Every now and then we receive a ”bumper crop” of good books – so many that you will be hard-pressed to choose between them. October has been such a month. Goodies which came through our doors include Queen Bees – a study of the new breed of society hostesses which emerged in Britain between the wars, a new study of novelist Elizabeth Jane Howard, and a fascinating look at Boris Pasternak’s tragic muse, Olga Ivinskaya who became Lara in his famous novel Dr Zhivago.
First women : the grace and power of America’s modern First Ladies / Kate Andersen Brower.
“Brower (The Residence) has written a sophisticated and intimate portrait of modern first ladies, from Jacqueline Kennedy through Michelle Obama in expertly balanced prose that is neither too impersonal nor too personal. Though Brower doesn’t whitewash the different personalities of the women, she manages to find positives in even some of the more reputedly prickly characters.” (Library Journal)
Queen bees : six brilliant and extraordinary society hostesses between the wars / Siân Evans.
“Queen Bees looks at the lives of six remarkable women who made careers out of being society hostesses, including Lady Astor, who went on to become the first female MP, and Mrs Greville, who cultivated relationships with Edward VII, as well as Lady Londonderry, Lady Cunard, Laura Corrigan and Lady Colefax. Written with wit, verve and heart, Queen Bees is the story of a form of societal revolution, and the extraordinary women who helped it happen.” (Syndetics summary)
The pigeon tunnel : stories from my life / John Le Carré.
“When John le Carré was writing Tinker, Tailor, Soldier, Spy (1974), he made a mistake that would change his life. Working from an outdated guidebook, he described a pursuit by ferry across the straits between Kowloon and Hong Kong Island, not knowing that a tunnel had been built under the sea connecting the two points. Appalled, he swore that he would never again set a scene in a place he hadn’t visited. As a result of that vow, le Carré’s readers now have the opportunity to enjoy what is both a meditative look at the writing life and an exciting, anecdote-rich travel memoir.” (Booklist)
The house on the hill / Susan Duncan.
“In The House on the Hill, Susan Duncan reaches an age where there’s no point in sweating long-term ramifications. There aren’t any. This new understanding delivers an unexpected bonus – the emotional freedom and moral clarity to admit to hidden and often fiendish facts of ageing and, ultimately, the find ways to embrace them. This, in turn, unleashes an overwhelming desire to confront her intractable 95-year-old mother with the dreadful secrets of the past before it is too late, no matter the onsequences.” (Library catalogue note).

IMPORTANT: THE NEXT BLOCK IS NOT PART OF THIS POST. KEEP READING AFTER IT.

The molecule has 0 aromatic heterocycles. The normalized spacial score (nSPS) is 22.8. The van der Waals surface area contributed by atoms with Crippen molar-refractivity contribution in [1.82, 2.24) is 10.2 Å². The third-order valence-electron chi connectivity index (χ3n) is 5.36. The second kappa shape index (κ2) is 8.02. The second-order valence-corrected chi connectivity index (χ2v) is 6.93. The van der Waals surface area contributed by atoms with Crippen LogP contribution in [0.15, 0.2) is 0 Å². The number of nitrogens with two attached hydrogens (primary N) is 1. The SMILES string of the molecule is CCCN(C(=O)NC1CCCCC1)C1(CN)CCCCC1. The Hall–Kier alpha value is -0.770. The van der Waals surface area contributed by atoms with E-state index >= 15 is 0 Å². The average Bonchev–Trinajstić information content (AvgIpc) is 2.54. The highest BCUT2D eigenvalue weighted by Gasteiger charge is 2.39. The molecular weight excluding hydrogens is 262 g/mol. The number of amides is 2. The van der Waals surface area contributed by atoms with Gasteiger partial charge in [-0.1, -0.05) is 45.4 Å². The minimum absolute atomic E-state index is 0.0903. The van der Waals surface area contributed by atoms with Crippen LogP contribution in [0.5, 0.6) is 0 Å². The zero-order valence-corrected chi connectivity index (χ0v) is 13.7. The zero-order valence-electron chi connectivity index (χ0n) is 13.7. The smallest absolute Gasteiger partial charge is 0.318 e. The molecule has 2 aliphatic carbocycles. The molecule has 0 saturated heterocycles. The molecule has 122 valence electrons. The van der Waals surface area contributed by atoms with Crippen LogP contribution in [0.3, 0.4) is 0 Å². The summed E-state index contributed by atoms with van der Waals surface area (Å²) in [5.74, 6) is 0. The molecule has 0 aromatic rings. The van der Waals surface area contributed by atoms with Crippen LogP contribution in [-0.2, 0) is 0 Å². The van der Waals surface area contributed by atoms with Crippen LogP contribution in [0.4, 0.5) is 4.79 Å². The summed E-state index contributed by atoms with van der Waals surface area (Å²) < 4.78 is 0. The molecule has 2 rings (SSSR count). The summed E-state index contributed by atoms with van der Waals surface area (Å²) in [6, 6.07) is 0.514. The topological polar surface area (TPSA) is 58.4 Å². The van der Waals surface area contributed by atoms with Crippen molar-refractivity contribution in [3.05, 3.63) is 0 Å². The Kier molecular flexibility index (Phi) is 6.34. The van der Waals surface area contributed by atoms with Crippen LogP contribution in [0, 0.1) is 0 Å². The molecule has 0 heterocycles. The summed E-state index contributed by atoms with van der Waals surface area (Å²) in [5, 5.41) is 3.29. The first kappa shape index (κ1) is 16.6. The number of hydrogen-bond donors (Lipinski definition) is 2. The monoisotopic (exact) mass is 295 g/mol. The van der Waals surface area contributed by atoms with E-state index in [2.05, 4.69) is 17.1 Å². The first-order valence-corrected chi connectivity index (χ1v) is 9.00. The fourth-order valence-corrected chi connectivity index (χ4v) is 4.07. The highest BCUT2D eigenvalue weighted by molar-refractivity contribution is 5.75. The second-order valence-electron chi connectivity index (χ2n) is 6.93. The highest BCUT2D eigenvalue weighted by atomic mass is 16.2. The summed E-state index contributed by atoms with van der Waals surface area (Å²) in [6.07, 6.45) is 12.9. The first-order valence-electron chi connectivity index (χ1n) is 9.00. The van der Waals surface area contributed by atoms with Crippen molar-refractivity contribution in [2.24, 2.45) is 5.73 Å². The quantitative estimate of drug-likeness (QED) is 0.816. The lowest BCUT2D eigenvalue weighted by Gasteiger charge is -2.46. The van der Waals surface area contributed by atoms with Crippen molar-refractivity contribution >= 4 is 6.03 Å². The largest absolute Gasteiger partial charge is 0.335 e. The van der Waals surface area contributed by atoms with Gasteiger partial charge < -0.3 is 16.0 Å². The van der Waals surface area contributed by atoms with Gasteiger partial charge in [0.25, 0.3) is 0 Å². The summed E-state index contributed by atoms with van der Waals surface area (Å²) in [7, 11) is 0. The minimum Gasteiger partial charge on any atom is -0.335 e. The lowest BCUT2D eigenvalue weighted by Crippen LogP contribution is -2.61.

The match girl and the heiress / Seth Koven.
“Rutgers University historian Koven (Slumming) has fashioned a scholarly yet highly readable jewel that tackles the big issues of early-20th-century England in an intimate way. Through the lives of Muriel Lester and Nellie Dowell, he brilliantly illuminates the growth of global capitalism, a revolutionary “God is love” Christian theology, war and pacifism, feminism and sexuality, and class and gender relations.” (Publisher Weekly)
Elizabeth Jane Howard : a dangerous innocence / Artemis Cooper.
“Elizabeth Jane Howard (1923-2014) wrote brilliant novels about what love can do to people, but in her own life the lasting relationship she sought so ardently always eluded her. She grew up yearning to be an actress; but when that ambition was thwarted by marriage and the war, she turned to fiction. Her first novel, The Beautiful Visit, won the John Llewellyn Rhys prize – she went on to write fourteen more, of which the best-loved were the five volumes of The Cazalet Chronicle.” (Syndetics summary)
Lara : the untold love story that inspired Doctor Zhivago / Anna Pasternak.
“The heartbreaking story of the love affair between Boris Pasternak, the author of Doctor Zhivago, and Olga Ivinskaya–the true tragedy behind the timeless classic. When Stalin came into power in 1924, the Communist government began persecuting dissident writers. Though Stalin spared the life of Boris Pasternak–whose novel-in-progress, Doctor Zhivago, was suspected of being anti-Soviet–he persecuted Boris’s mistress, typist, and literary muse.” (Publisher’s description)
A good one you might have missed:
Diplomatic baggage : the adventures of a trailing spouse / Brigid Keenan.
“Brigid Keenan has worked on Nova, edited sections of the Sunday Times and contributed a regular column to Punch and Sainsbury’s Magazine . The author of four previous books, she is married to the EU’s man in Kazakhstan.” (Syndetics summary)
And a good one in another part of the library:
Those who loved “Love Nina” will enjoy this autobiographical novel.
Paradise Lodge : a novel / Nina Stibbe.
“A delightful story of growing up, getting old, and every step in between, from the acclaimed author of Man at the Helm and Love, Nina. After succeeding in her quest to help her unconventional mother find a new “man at the helm,” fifteen-year-old Lizzie Vogel simply wants to be a normal teenager. Just when it looks as if things have settled down, her mother goes and has another baby. On top of that, Lizzie’s best friend has deserted her for the punk craze, which Lizzie finds too exhausting to commit to herself.” (Syndetics summary)